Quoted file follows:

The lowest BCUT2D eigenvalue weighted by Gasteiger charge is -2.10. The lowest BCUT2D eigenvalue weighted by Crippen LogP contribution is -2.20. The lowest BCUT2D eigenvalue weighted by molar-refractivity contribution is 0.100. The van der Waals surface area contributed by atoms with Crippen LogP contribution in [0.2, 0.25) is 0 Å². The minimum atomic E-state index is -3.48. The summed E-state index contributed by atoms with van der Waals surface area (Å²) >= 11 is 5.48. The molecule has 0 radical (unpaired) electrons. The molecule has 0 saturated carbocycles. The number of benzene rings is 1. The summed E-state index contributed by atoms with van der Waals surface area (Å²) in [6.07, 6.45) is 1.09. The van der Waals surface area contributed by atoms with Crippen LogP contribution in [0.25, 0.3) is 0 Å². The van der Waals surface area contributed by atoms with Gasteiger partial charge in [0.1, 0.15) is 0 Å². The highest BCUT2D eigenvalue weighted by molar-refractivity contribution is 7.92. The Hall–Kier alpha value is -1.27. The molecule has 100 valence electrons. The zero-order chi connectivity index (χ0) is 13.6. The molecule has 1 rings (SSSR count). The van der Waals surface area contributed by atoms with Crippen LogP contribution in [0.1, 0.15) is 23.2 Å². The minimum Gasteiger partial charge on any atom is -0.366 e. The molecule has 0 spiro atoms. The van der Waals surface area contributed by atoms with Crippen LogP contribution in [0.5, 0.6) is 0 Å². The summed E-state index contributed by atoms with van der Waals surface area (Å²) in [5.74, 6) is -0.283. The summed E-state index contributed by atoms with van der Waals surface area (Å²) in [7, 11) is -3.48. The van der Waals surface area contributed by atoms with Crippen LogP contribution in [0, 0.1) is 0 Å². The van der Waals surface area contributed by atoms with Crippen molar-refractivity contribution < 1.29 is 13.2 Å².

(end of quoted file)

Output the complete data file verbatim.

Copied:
The lowest BCUT2D eigenvalue weighted by Gasteiger charge is -2.10. The lowest BCUT2D eigenvalue weighted by Crippen LogP contribution is -2.20. The lowest BCUT2D eigenvalue weighted by molar-refractivity contribution is 0.100. The van der Waals surface area contributed by atoms with Crippen LogP contribution in [0.2, 0.25) is 0 Å². The minimum atomic E-state index is -3.48. The summed E-state index contributed by atoms with van der Waals surface area (Å²) >= 11 is 5.48. The molecule has 0 radical (unpaired) electrons. The molecule has 0 saturated carbocycles. The number of benzene rings is 1. The summed E-state index contributed by atoms with van der Waals surface area (Å²) in [6.07, 6.45) is 1.09. The van der Waals surface area contributed by atoms with Crippen LogP contribution in [0.25, 0.3) is 0 Å². The van der Waals surface area contributed by atoms with Gasteiger partial charge in [0.1, 0.15) is 0 Å². The highest BCUT2D eigenvalue weighted by molar-refractivity contribution is 7.92. The Hall–Kier alpha value is -1.27. The molecule has 100 valence electrons. The zero-order chi connectivity index (χ0) is 13.6. The molecule has 1 rings (SSSR count). The van der Waals surface area contributed by atoms with Crippen LogP contribution in [0.1, 0.15) is 23.2 Å². The minimum Gasteiger partial charge on any atom is -0.366 e. The molecule has 0 spiro atoms. The van der Waals surface area contributed by atoms with Crippen LogP contribution in [0.5, 0.6) is 0 Å². The summed E-state index contributed by atoms with van der Waals surface area (Å²) in [5.74, 6) is -0.283. The summed E-state index contributed by atoms with van der Waals surface area (Å²) in [7, 11) is -3.48. The van der Waals surface area contributed by atoms with Crippen LogP contribution in [0, 0.1) is 0 Å². The van der Waals surface area contributed by atoms with Crippen molar-refractivity contribution < 1.29 is 13.2 Å².